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I'm using DB2 which apparently doesn't let you use the GROUP BY clause when it's returning more than one column. I have records that have repeating values for ID and name, for example:

EmpID  |  -   name  -   |  code  
111111    |    Williams   |   1 
111111    |    Williams   |   2   
111112    |    Davis      |   3   
111113    |    Gomez      |   1  
111113    |    Gomez      |   3

(Excuse my formatting) I need to get a single instance of each employee with a code (doesn't matter which code instance gets omitted as long as one shows up per employee).

Normally I could do:


DB2 doesn't let you do this for some reason. It says " The grouping is inconsistent." You can do:

SELECT EmpID from employees GROUP BY EmpID; 

but if you introduce more return values then it gives you the error.

I tried looking into using a subquery and derived tables but I'm not sure how to compose it to select only one code value and exclude the records with a repeating employee value. If anyone has an answer or could point me to another thread that addresses this problem I would appreciate it very much.

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So you normally use MySQL? –  Mark Bannister May 17 '13 at 15:04
As pointed out below you do need an alternative to GROUP BY, you just need a proper use of it. –  PM 77-1 May 17 '13 at 15:15

1 Answer 1

up vote 11 down vote accepted

It is required in most databases to GROUP BY each column in the SELECT list that is not in an aggregate function that is why you received an error message.

For your situation if it does not matter what code value is returned, then you can use an aggregate function and group by:

SELECT EmpID, name, MIN(code) code
FROM employees 
GROUP BY EmpID, name; 

See Demo

The group by is applied to both the EmpId and name, while the aggregate function is applied to the code column.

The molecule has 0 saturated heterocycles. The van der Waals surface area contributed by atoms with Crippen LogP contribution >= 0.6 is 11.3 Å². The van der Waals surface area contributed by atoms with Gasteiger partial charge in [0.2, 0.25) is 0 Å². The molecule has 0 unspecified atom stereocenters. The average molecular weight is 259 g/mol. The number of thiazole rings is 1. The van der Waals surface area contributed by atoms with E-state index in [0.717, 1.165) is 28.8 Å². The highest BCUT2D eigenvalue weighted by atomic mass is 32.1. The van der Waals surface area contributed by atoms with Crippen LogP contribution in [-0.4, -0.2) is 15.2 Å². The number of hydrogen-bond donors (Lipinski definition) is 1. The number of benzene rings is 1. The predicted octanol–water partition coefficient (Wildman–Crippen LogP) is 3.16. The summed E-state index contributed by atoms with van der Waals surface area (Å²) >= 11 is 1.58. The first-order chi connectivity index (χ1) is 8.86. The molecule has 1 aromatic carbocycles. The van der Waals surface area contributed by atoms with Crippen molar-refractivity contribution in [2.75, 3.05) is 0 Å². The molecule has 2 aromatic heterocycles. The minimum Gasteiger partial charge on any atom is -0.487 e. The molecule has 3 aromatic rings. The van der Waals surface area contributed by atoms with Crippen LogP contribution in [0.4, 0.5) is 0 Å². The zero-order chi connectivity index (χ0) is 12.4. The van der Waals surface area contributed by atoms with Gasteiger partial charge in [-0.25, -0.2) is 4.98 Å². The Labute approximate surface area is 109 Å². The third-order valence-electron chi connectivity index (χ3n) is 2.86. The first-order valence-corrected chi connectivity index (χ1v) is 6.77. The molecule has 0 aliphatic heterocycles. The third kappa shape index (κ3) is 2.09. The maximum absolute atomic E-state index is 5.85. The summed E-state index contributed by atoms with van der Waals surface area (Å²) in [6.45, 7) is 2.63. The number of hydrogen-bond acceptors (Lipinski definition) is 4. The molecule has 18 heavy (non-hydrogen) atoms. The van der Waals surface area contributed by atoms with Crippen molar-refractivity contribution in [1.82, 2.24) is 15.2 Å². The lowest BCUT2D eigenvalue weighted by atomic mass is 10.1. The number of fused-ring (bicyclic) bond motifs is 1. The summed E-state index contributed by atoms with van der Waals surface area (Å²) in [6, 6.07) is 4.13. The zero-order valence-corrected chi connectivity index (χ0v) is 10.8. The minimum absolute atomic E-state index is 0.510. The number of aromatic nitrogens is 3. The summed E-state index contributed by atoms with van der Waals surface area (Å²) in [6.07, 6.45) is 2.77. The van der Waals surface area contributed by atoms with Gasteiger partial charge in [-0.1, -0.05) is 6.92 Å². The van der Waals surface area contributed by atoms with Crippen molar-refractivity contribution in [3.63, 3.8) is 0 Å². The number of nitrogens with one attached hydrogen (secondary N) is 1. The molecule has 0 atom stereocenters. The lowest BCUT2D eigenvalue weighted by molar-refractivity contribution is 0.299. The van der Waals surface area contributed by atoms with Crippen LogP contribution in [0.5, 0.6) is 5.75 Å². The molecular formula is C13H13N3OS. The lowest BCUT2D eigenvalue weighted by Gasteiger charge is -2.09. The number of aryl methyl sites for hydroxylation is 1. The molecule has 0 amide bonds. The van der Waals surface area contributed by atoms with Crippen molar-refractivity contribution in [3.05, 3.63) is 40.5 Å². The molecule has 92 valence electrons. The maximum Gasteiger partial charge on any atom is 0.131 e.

Note that due to that EmpID and name are functionally dependent on each other (as far as we can see from the sample you posted and the "repeating values" comment), the following two queries will return the same, identical results as the above query:

SELECT EmpID, MIN(name) name, MIN(code) code
FROM employees 

--- GROUP BY name
SELECT MIN(EmpID) EmpID, name, MIN(code) code
FROM employees 
GROUP BY name;  
share|improve this answer
Thanks so much. I knew deep down I was doing something wrong. That makes perfect sense. Just to make sure I get it, if I added another functionally dependent column on the table such as lineID so that you could have repeating codes with a different lineID and you also want to disregard repeating lineID's you would do: 'select min(EmpID) EmpID, name, min(code) code, min(lineID) lineID group by name;', correct? –  rocklandcitizen May 17 '13 at 16:29
@rocklandcitizen Happy to help! You were definitely on the right track you just needed a little push in the right direction. :) –  bluefeet May 17 '13 at 16:33
@rocklandcitizen Yes that is correct. Any columns that are in the select list need to be in either an aggregate function or a group by. –  bluefeet May 17 '13 at 16:39
Thanks again. You saved me a lot of heart and head ache. –  rocklandcitizen May 17 '13 at 17:16

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